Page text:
From Bill Aplington, I Care International Board Secretary 

The last I Care clinic at which I had the pleasure to work alongside Dr. Phil Ortiz was, surprisingly, way back in late February and early March of 2017, when our team set up shop in Agua Escondido Guatemala for a typical 4 day affair. It was a privilege to assist Phil in planning and organizing that clinic. He had done it sooo many times before and I hardly knew what I was doing. For months he might reach out to discuss something or other, as I recall, or I would call him to ask something and to tell him again how nervous I was about most everything. He was almost always a very calm and reassuring person with whom to work! And it is a very sad moment now to reminisce about those better days, when for me, he was as big as life itself…

Anyway, what I am trying to say here is that I Care’s upcoming clinic in San Lucas Tolimán is a chance to have a kind of living tribute to Phil, who seemed to disappear so suddenly, and to the entire Ortiz family. It seems important, even while navigating through the reality of this Covid pandemic, that our humble organization shakes off the dust of inactivity and gets back to the work that he began so long ago.

 Our plans continue to take shape with many many people providing support. We received the official letter of invitation some time ago and have held several meetings via Zoom with our partners at the Monseñor Gregorio Schaffer Hospital identifying the space required for our clinic activities and making plans for scheduling the 1,500 patients who will benefit from them. In case you were curious, this is the typical process for an I Care clinic patient:

  • A patient enters the clinic and sits with the intake worker to complete a one page intake sheet.
  • Next, a team nurse checks for blood pressure concerns and screens for diabetes, both issues that impact vision health.
  •  Then the patient goes to a volunteer operating an auto-refractor, an almost touchless optical reading and measurement that is important to developing a good corrective prescription.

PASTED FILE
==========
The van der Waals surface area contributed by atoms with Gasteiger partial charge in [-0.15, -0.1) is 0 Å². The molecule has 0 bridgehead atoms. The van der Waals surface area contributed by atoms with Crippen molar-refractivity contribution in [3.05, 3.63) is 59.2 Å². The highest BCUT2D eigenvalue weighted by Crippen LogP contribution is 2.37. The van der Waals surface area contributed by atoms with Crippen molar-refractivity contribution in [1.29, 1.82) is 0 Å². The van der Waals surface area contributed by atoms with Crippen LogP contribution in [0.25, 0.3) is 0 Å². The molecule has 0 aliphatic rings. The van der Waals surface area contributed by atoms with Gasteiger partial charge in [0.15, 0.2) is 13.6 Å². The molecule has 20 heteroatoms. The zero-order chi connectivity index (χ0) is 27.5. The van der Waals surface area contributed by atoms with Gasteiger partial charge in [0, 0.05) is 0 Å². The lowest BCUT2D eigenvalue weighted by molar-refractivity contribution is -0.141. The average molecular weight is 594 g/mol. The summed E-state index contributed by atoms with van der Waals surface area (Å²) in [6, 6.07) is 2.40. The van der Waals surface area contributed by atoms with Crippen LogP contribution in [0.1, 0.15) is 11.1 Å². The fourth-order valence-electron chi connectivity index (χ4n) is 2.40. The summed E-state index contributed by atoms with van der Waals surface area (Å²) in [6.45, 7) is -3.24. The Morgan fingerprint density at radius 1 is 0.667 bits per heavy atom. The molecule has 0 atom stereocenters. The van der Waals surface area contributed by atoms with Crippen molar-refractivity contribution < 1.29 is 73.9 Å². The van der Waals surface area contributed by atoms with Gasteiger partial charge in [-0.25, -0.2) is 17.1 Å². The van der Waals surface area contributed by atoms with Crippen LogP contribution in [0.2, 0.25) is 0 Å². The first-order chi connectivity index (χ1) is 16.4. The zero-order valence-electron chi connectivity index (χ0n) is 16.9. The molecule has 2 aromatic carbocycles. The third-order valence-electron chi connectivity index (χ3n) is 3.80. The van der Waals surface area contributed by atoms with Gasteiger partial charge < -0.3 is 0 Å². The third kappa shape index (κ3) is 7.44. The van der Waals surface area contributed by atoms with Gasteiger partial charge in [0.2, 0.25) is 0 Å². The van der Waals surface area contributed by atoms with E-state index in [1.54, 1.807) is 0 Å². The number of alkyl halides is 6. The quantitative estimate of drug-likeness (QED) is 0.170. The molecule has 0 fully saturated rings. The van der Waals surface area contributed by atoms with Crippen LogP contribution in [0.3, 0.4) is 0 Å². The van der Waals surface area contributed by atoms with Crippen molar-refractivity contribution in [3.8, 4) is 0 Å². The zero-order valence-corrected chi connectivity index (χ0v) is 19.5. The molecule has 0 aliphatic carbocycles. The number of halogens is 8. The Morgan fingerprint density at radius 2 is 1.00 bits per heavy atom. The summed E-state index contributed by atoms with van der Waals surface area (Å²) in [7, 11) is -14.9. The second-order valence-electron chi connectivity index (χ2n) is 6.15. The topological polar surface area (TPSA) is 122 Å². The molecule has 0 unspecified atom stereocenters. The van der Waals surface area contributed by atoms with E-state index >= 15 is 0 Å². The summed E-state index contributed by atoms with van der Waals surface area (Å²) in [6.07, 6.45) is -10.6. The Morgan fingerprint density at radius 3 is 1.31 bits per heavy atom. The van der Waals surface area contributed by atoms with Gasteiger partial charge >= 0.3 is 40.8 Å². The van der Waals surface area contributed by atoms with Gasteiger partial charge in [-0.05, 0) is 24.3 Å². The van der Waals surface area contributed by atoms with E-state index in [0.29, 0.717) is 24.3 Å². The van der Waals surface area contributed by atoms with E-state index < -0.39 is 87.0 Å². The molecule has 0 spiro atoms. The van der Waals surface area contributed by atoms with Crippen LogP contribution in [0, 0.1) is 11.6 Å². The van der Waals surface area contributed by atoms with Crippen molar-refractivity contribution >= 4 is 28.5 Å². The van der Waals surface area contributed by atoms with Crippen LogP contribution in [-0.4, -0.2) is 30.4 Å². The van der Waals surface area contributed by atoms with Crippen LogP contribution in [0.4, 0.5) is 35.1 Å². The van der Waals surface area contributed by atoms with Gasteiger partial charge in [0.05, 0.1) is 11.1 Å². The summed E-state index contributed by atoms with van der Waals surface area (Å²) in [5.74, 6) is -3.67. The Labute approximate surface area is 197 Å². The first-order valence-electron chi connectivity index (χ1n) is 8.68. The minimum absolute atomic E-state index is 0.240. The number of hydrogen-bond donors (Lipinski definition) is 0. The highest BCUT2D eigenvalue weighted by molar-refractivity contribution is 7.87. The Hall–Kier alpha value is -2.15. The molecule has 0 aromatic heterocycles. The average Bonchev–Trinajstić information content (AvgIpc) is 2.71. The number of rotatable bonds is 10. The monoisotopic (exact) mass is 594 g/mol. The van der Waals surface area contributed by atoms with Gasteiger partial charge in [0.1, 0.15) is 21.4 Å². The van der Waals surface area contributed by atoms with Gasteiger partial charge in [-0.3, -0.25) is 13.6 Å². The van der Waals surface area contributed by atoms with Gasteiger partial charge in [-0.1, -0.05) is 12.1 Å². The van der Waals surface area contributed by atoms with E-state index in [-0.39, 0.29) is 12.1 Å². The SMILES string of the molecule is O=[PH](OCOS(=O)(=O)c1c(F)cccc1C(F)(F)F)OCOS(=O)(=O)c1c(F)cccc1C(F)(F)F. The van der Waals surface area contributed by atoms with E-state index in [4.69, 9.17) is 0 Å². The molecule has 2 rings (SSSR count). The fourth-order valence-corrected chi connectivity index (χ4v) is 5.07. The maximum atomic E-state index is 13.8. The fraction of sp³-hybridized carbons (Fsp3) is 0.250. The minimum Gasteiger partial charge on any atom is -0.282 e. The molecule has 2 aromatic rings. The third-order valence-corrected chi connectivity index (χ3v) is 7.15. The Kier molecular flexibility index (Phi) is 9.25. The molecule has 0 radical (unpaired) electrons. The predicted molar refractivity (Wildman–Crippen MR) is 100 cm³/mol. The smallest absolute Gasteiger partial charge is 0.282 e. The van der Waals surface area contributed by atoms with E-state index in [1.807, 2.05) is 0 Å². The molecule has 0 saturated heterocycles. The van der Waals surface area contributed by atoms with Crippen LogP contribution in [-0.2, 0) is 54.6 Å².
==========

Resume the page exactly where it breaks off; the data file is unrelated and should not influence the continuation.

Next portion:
• The next step is to stand for the acuity test, the “language-free eye chart hanging on the wall test”, yes, from larger to smaller! It also provides important information.
  •  The patient then sees an optometrist for an evaluation and a full vision health assessment and receives a prescription for eyeglasses as well as any additional relevant health care observations and guidance.
  • The patient turns in their intake sheet with the new prescription on it at the picking station and takes a seat. The pickers need to search our inventory carefully and to consult, perhaps with the optician or an optometrist, who both work with the pickers, to locate, hopefully, 1 or 2, maybe 3, possibilities from the 8,000 pairs of glasses that we pack in and pack out of the clinic.
  • Once the options are ready, the patient’s name will be called and they will sit with one of our lens fitters to determine which pair of glasses will improve their vision to the greatest extent. If the improvement is satisfactory, they will, we hope, smile!
  •  An I Care clinic also dispenses a limited number of readers or magnifying glasses as well as a limited supply of sunglasses.

At present our team of 44 volunteers, which includes five optometrists, two 4th year optometry students, an optician, and three nurses, is almost ready. On February 24, there will be 21 volunteers traveling from California with as many as 17 duffle bags containing our inventory of 8,000 used glasses that were prepared for the trip by our hard-working friends in San Luis Obispo, California, and another group of 20-22 volunteers will be traveling from Chicago with duffle bags containing optical and nursing instruments, equipment, and supplies.  

Thanks to the support of our friends at the Rotary Club of San Luis Obispo de Tolosa, we were able to purchase the new Spot Vision Screener shown below and are ready to put it to good use. The biggest benefit is that the patient can be 2.5 feet away which helps with the prevention of Covid and it is also very accurate and sized right for travel.

For lodging, we will be taking over the beautiful Tolimán Hotel, not more than a block from Lake Atitlan. The Gregorio Schaefer Hospital, our clinic site, is located a short 10-15 minute walk from the Tolimán Hotel. We will have a dinner party on Thursday, March 2nd after our long workdays have been completed, with a flourish, of course! A photo from a dinner at our most recent clinic in El Salvador, in 2020, is attached….it took a lot of long tables to fit all of us. We will have some well-deserved downtime after the clinic to perhaps do a little local shopping, take a boat ride to visit other Lake Atitlan pueblos, or just relax at the hotel pool! Take your pick…

So, yes, we are very excited to get this next I Care jornada underway and to help our friends in Guatemala. We will represent the values that our founder, Dr. Phil Ortiz, and the I Care community believe in and espouse. Treat all patients, teammates, and local citizens with respect, dignity, and kindness…

Our Bags Are Packed
Our Bags Are Packed
Our Bags Are Packed